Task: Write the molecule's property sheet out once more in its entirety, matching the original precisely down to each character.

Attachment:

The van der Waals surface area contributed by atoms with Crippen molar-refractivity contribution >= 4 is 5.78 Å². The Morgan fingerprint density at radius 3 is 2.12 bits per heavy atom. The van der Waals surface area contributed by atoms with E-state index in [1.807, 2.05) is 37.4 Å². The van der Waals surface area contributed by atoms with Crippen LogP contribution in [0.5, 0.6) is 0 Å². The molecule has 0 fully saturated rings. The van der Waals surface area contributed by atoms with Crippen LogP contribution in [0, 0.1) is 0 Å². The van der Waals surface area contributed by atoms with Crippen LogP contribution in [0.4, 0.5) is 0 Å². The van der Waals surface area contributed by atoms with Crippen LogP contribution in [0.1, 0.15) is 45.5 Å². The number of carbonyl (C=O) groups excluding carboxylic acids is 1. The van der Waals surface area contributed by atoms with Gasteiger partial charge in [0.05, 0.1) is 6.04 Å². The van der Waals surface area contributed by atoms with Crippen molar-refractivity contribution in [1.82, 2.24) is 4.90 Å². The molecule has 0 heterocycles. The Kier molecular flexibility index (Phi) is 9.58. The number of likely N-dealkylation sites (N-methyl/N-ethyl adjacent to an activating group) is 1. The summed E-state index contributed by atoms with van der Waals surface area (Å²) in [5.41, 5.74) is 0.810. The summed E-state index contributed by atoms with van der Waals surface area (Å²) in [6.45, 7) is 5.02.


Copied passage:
The van der Waals surface area contributed by atoms with Crippen molar-refractivity contribution >= 4 is 5.78 Å². The Morgan fingerprint density at radius 3 is 2.12 bits per heavy atom. The van der Waals surface area contributed by atoms with E-state index in [1.807, 2.05) is 37.4 Å². The van der Waals surface area contributed by atoms with Crippen LogP contribution in [0.5, 0.6) is 0 Å². The molecule has 0 fully saturated rings. The van der Waals surface area contributed by atoms with Crippen LogP contribution in [0, 0.1) is 0 Å². The van der Waals surface area contributed by atoms with Crippen LogP contribution in [0.4, 0.5) is 0 Å². The van der Waals surface area contributed by atoms with Crippen LogP contribution in [0.1, 0.15) is 45.5 Å². The number of carbonyl (C=O) groups excluding carboxylic acids is 1. The van der Waals surface area contributed by atoms with Gasteiger partial charge in [0.05, 0.1) is 6.04 Å². The van der Waals surface area contributed by atoms with Crippen molar-refractivity contribution in [1.82, 2.24) is 4.90 Å². The molecule has 0 heterocycles. The Kier molecular flexibility index (Phi) is 9.58. The number of likely N-dealkylation sites (N-methyl/N-ethyl adjacent to an activating group) is 1. The summed E-state index contributed by atoms with van der Waals surface area (Å²) in [5.41, 5.74) is 0.810. The summed E-state index contributed by atoms with van der Waals surface area (Å²) in [6.45, 7) is 5.02.